Analysts took some positives from the release of Commonwealth Bank’s 2017/18 financial report last week, including a better than expected interest margin, low impairment expenses, a strong capital position and a higher dividend.
However, the low-growth outlook for the bank remains, as costs rise faster than revenue in some parts of the business and its market share in key product categories, such as home loans, declines.
For the year to June, the bank earned revenue of $26.1 billion – an increase of 3 per cent of the previous year. Net profit of $9.3 billion was down 6 per cent on the previous year.
CBA’s net interest margin rose five basis points on the previous year to 2.15 per cent. The increase was due to repricing of interest-only and investor mortgages. It was also supported by a change in the bank’s funding mix, with stronger growth in at-call deposits.
Return on equity was 14.1 per cent – down from 15.7 per cent the previous year.
The bank’s performance was affected by higher regulatory expenses, an Austrac (anti-money laundering) charge of $700 million.
The bank’s impairment expense was $1.1 billion, which was 15 basis points of gross loans and expenses – unchanged from the previous year. The impairment expense is at its lowest point for 10 years.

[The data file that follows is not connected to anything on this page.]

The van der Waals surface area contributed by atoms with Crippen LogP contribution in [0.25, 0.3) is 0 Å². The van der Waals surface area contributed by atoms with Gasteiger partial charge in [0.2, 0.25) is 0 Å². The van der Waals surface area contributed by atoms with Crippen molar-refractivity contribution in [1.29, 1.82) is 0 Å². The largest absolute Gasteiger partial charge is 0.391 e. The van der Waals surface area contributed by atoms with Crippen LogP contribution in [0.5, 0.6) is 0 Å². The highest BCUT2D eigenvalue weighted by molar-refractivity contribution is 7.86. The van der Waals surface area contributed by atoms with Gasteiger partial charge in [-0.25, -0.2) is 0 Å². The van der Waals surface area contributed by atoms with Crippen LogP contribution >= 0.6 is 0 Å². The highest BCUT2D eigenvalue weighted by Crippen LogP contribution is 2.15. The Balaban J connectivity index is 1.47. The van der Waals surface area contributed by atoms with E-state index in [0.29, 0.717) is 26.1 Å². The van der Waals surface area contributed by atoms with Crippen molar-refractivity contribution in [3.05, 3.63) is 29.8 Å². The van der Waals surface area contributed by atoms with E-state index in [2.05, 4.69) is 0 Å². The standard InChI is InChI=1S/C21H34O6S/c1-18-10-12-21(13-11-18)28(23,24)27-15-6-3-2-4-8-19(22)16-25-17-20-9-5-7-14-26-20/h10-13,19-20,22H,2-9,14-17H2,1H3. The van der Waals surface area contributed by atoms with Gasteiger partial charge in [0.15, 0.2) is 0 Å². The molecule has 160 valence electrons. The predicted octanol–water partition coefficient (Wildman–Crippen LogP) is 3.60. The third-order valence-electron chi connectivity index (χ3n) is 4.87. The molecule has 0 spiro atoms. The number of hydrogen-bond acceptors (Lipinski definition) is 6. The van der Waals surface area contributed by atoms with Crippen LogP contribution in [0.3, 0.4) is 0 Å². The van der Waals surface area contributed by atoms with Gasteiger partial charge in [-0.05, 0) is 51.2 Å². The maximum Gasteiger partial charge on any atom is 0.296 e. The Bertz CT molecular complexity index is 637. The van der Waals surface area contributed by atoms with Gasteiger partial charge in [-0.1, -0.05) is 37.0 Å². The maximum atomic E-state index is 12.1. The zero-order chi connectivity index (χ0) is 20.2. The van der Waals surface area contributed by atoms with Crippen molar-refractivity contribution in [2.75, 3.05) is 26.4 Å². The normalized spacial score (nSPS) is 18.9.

The bank paid a final dividend of $2.31 a share, taking the total dividend payout for the year to $4.31 a share. This was an increase over the $4.29 a share it paid the previous year. CBA paid 80.4 per cent of its cash earnings in dividends.
The bank’s cost-to-income ratio increased, with operating expenses as a percentage of total operating income rising from 42.1 per cent in 2016/17 to 44.8 per cent in the year to June.
Macquarie Securities has upgraded its earnings forecasts for CBA next year and its share piece target. It expects the bank to report cash profit of $10.1 billion in 2018/19 and $10.3 billion in 2019/20.
Its 12-month share price target for the bank has gone up from $75.50 to $76.50 (the share piece closed at $75.39 on Friday. But Macquarie left it rating on the stock at ‘neutral’.
While Macquarie described the result as “satisfactory”, it also said there were some disappointing aspects. CBA’s mortgage lending grew 3.7 per cent over the year, compared with average growth of 5.6 per cent for the industry overall.
The bank’s business loan outstanding fell 0.6 per cent, compared with overall market grwth of 3.2 per cent. It also lost share in household deposits.
There was an increase in home loan arrears (payments overdue by 90 days or more) from 60 bps in 2016/17 to 70 bps in the year to June. The bank said this was due to “some households experiencing difficulties with rising essential costs and limited income growth, leading to some packets of stress.”
And the bank’s core retail banking division suffered from lower grwth and tighter margins.